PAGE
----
Sydney’s newest Japanese offering on Bourke Street, Ume takes a streamlined, striking approach to contemporary Japanese cuisine. Rather than leaning on sushi standbys, the trio behind Ume (Chef Kerby Craig, his wife Hiroko Muranishi, and Floor Manager PJ Choroomi) have crafted a creative yet uncluttered menu of fresh Japanese flavors. This includes simple delights like the seared salmon carpaccio, as well as more elaborate, elegant plates like the Cone Bay barramundi in a small pond of soy and yuzu dressing with sea flora and Jerusalem artichokes. The venue also follows a minimalist style, tied together by a lovely cherry blossom mural. This sophisticated, simplified beauty pervades the entire dining experience at Ume, earning the restaurant a well-deserved Chef’s Hat from the Sydney Morning Herald Good Food Guide.
Niji is a standout sushi bar in the student dining hub of Kingsford. The décor here is clean and modern, with plenty of dining space to suit a variety of occasions. Diners can select from the à la carte menu, or head for the sushi-train style bar wrapping around the open kitchen for a more hands-on, tactile eating experience. Their Sashimi 21 platter is an amazing value, including three-piece selections of tuna, salmon, kingfish, snapper, scallops, cuttlefish, and the fish of the day. For lighter appetites or wallets, you can’t go wrong with the kingfish carpaccio or the mango Taru Taru.
In Japan, an izakaya is a pub-style operation where sake rules supreme, and the food is often lagging behind. Not so at Izakaya Fujiyama, an izakaya restaurant in downtown Sydney where the sleek Manhattan-styled bar and classic Japanese kitchen work together in perfect harmony. The interior is reminiscent of an oversized bento box, a quirky spark of aesthetic originality in the competitive dining precinct of Surry Hills. Chef Kenji Maenaka offers a skillful take on the usual suspects of sushi, nigiri and sashimi, but the true highlights of this menu would have to be its tapas. Fresh flavors and rich textures dominate this section: take the Kingfish Nuta with fried tortilla chips, the silken Agedashi tofu, the crispy South Australian calamari, and the sticky Teriyaki beef ribs with green chili relish. Since these are small plates, you can try all of the above and still have room for their impressive dessert menu. Don’t miss their decadent flourless chocolate cake, served with sublime condensed milk ice-cream and topped with poached quince. Be sure to explore their drink menu as well, featuring page upon page of sake selections and the tasty house Fuji-Mama cocktail (Midori, dry Vermouth and Maraschino liqueur).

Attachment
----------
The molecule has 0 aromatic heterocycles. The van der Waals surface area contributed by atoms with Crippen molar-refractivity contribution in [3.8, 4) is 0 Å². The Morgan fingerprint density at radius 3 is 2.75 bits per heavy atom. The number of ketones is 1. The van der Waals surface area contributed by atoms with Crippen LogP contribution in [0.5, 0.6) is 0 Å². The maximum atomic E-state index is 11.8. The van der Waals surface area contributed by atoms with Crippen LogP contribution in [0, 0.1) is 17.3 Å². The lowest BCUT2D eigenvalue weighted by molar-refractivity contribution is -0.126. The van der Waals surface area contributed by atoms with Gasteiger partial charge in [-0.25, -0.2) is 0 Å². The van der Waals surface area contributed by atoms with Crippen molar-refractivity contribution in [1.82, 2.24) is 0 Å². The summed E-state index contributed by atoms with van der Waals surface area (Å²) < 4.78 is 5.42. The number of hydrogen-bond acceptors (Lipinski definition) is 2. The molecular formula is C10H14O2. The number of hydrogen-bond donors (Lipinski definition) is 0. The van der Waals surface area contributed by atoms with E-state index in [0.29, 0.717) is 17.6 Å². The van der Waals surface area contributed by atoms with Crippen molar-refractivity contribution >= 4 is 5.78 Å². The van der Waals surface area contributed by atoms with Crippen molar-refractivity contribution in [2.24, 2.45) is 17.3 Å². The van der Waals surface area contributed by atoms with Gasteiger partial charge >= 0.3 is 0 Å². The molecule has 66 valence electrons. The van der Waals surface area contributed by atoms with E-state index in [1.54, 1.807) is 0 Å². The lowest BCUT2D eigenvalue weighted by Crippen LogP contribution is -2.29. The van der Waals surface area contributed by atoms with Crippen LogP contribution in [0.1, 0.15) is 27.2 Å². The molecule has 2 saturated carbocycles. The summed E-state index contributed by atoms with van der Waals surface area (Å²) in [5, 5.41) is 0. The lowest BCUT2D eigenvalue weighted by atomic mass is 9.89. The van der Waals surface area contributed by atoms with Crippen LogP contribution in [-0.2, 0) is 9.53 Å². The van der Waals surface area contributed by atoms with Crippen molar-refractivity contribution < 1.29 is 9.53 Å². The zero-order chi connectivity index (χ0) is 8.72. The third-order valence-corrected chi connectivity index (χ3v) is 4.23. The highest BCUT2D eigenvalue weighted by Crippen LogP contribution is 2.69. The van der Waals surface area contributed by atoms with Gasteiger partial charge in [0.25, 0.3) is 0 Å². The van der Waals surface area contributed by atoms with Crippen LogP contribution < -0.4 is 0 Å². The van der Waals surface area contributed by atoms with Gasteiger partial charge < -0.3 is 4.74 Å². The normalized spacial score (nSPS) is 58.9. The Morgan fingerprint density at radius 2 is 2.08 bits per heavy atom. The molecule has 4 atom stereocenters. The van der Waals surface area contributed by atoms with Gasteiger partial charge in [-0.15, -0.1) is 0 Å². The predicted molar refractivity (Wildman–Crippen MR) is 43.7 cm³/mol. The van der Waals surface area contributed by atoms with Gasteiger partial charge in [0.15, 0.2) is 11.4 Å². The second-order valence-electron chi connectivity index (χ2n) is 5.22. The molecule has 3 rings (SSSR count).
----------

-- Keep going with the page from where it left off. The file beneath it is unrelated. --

Toko Surrey Hills is one of the hottest tickets in town for Japanese cuisine, partly because they don’t take reservations, but mainly due to its instrumental influence in the rise of Sydney’s izakaya dining scene. The lucky few who find seating here are treated to a wonderland of intricate dishes and drinks from the restaurant’s sushi bar, robata grill, and multilayered wine list. Guests can watch the sushi chefs prepare a range of fresh, line-caught omakase fish selections in a theatrical display of skill at the counter, or dine on richly flavored meat dishes like the shaved bonito fried quail, miso-mustard lamb rump, or duck breast with sansho pepper and pickled nashi pear. Their cooked seafood is excellent too; try the robata grilled scallop with mentaiko butter and yuzu scallop relish. There’s also a tasting menu for indecisive customers, and a private dining room hidden away for a VIP experience.